The tune starts off as something cut from the same cloth as the rest of the disc, and that kind of fierce metal concept holds much of the tune. It pushes the envelope a bit on the later sections. It has hints of that Red Hot Chili Peppers angle on some of the guitar sounds. Yet, there is also a real progressive rock explorative concept on hand. Still, this is all metal. I really love some of the drama and tones they put together on this later movement. It's not as fierce as some of the rest, but it's so classy.
Guilty of Innocence
Fierce and potent thrash, this is fast, angry and mean. It's a real screamer. I can hear hints of things like Suicidal Tendencies on this at times. The cut has some great changes and variants built into it.
Open Up
Here we get another slab of smoking hot old school thrash. This is suitably heavy and fierce. This has some great changes. The instrumental movement later almost works into prog rock zones at times. It has some killer guitar soloing. I can make out hints of early Rush in that movement.
Shores of Sin
Weird music that feels like the soundtrack to a horror movie begins this. There is a growing sense of anticipation, even as metallic elements are heard but remain restrained. The cut eventually screams out into pounding, thrashy metal that is dramatic and powerful. It's about three minutes in before vocals emerge. The cut has turned into more of a typical metal stomper by that point, but the changes continue, driving forward.
Cold Gin
They cover Kiss on this song. The tune gets a bit of a raw metal transfusion. It's not thrash, but it works really well.
Mind Rape
This raw thrash powerhouse is a real monster. It's fierce, driving and gritty. It's also mean and so cool. It has some intriguing twists and turns, too.
Bonus Tracks

This reminds me a lot of Megadeth. It's fierce. It does earn a definite  parental advisory. This is tastefully raw.

Silent Killer
More screaming hot thrash brings this into being. This is fairly short, but doesn't like power and fire.
Witches of Knave
The recording on this is rawer than that on the previous two cuts. The song is a killer early thrasher with a real underground texture.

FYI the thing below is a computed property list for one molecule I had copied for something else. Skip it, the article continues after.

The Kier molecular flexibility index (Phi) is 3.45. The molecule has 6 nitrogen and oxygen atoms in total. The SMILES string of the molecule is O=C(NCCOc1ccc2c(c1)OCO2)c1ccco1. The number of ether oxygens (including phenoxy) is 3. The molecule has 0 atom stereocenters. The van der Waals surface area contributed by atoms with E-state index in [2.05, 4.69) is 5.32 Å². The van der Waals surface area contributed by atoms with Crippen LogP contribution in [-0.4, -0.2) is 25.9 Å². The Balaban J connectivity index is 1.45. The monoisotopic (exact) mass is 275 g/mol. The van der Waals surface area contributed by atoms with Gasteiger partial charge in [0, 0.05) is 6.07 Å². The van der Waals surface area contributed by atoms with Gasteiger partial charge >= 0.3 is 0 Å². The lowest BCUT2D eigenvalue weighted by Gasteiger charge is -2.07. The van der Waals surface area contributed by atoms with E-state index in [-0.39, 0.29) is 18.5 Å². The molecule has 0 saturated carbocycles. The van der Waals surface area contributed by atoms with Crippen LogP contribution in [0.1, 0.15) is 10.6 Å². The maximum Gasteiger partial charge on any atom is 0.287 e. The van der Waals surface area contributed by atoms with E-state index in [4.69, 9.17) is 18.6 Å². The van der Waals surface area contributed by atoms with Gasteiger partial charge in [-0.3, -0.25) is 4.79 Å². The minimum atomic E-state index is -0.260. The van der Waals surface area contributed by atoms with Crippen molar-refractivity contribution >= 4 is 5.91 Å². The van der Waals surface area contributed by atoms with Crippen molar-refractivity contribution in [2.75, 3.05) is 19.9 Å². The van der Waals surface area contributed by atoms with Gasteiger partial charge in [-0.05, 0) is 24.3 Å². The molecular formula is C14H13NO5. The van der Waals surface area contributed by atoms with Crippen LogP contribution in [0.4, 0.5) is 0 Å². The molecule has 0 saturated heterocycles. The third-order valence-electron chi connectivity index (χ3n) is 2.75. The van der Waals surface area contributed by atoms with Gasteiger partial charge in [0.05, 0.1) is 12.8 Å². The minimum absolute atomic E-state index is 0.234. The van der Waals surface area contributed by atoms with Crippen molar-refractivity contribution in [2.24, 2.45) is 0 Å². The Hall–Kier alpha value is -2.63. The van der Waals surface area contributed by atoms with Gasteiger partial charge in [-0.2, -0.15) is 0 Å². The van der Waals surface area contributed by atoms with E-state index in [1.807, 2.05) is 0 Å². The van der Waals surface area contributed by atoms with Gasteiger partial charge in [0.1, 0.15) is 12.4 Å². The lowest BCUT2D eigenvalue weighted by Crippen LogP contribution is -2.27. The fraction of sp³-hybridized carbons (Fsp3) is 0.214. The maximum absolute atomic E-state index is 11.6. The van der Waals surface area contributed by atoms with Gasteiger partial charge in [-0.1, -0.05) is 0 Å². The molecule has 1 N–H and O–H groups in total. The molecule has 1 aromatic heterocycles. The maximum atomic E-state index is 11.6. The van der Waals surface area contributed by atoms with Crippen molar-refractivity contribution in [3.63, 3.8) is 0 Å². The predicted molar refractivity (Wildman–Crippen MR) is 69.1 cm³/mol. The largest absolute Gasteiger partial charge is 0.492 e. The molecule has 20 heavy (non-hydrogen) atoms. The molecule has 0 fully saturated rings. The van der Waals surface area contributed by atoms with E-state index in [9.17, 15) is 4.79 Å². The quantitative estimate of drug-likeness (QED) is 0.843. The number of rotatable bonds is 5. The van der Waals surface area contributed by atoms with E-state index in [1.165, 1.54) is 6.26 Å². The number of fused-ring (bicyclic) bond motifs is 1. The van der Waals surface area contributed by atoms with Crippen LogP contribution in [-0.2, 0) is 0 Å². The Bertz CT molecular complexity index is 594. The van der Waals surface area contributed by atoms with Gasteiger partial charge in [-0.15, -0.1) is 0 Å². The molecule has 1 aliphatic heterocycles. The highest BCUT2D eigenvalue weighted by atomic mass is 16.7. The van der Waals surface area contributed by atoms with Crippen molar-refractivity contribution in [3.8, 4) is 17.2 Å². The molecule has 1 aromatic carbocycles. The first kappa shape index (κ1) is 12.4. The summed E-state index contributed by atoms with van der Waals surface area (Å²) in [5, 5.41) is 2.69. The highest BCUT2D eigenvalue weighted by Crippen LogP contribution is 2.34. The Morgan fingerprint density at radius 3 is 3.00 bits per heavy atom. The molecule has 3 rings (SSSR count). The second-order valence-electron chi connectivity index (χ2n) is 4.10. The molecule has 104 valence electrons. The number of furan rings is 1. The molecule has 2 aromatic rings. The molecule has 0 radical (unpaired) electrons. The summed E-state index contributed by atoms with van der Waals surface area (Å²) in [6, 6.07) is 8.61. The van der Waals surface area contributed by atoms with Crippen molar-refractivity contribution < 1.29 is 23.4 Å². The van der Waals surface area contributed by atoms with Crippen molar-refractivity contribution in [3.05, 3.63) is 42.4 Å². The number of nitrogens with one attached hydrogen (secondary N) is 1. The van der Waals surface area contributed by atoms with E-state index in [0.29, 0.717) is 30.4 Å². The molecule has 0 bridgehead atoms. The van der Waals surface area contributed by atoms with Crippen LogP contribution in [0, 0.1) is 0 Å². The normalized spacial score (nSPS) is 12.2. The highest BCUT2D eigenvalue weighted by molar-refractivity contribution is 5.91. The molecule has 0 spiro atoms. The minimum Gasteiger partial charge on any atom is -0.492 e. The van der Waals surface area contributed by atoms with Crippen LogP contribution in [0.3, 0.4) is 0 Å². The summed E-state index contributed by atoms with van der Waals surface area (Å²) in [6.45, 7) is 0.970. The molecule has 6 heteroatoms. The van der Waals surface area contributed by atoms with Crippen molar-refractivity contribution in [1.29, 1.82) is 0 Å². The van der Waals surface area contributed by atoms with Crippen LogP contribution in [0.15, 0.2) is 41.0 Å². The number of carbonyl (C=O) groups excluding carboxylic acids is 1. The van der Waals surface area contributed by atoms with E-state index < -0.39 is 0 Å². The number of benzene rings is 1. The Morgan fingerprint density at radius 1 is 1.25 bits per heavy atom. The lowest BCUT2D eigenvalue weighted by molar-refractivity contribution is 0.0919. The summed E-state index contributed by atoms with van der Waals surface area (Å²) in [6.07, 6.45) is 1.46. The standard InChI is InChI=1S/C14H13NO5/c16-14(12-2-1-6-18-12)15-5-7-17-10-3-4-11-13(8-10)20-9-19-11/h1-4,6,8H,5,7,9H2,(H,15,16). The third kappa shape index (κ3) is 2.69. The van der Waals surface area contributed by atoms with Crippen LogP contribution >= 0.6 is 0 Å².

Fall from Grace (1990)
Evil Priest

After a bit of stage banter, they scream in with this powerhouse raw thrasher. It's a real stomper.

Why Do You Do This
They waste no time firing out into more fierce thrash.
Mistress of Pain
Here we get another smoking hot live thrash performance.
Road Mutants
Bass brings this into being, and the cut fires out from there with power and passion.
Voracious Souls
Here we get another killer live performance.
I really love how this cut comes across live. It seems to gain emotion and immediacy.
This loses some of the more unusual aspects of the studio version here, but it gains some points for ferocity.
Kill As One
No surprises here, just another powerhouse thrash performance.
Guilty of Innocence
Again, this is just another killer live telling of the song. There are no real surprises, but it works really well.
Shores of Sin
This is more direct and rocking than the way it starts on the studio album. It's a killer live stomper.
Final Death
A killer thrash number, this has a particularly incendiary closing section.
Bonus Track
3rd Floor

Raw, frantic and angry, this screamer works really well here.

Rarities (2005)
Vulture's Nest

The grinding, pounding trash metal sound on the opening this definitely makes me think of Metallica to some degree. The cut shifts to more of an almost hardcore punk concept further down the road. A mellower, dropped back movement is a nice twist.

The Hurt
Fierce and frantic, this is a screaming hot thrasher. It is full of energy and an underground metal edge. It gets really intense.
Conflict of Interest
This is a punky kind of tune. In fact, it's not far removed from some hardcore punk. This gets even further into hardcore zones when it speeds up later. The guitar soloing brings more metal to play.
A Passing Thought
The mellower opening movement of this definitely makes me think of Metallica. Intricate picked guitar creates a dramatic melody along the bottom as a hotter guitar sound solos. Weird vocals eventually come in over the top of that. After this introductory movement, a more pure thrash grind takes control. The mellower movement eventually returns later.

I love the fierce hardcore meets thrash concept of this screaming hot tune. It is a different angle. It also works pretty well.

This has a cool underground metal concept to it. That makes it stand apart from some of the rest. It feels like a call-back to an older time.
Hardcore punk and driving metal merge on this screamer. The combination makes for an effective tune.
The Morrow's Memoirs
Underground metal drives this with a dark and gritty arrangement. It has a punky edge to it.
After a strange introduction, we get a pretty standard metal screamer. It's tastefully raw, but also catchy.
Frolic Through the Park
This recording is raw and lo-fi. The cut is very hardcore like in this format.
Fierce, driving and downright mean, this is a real screamer. It's one of the highlights of this fourth disc.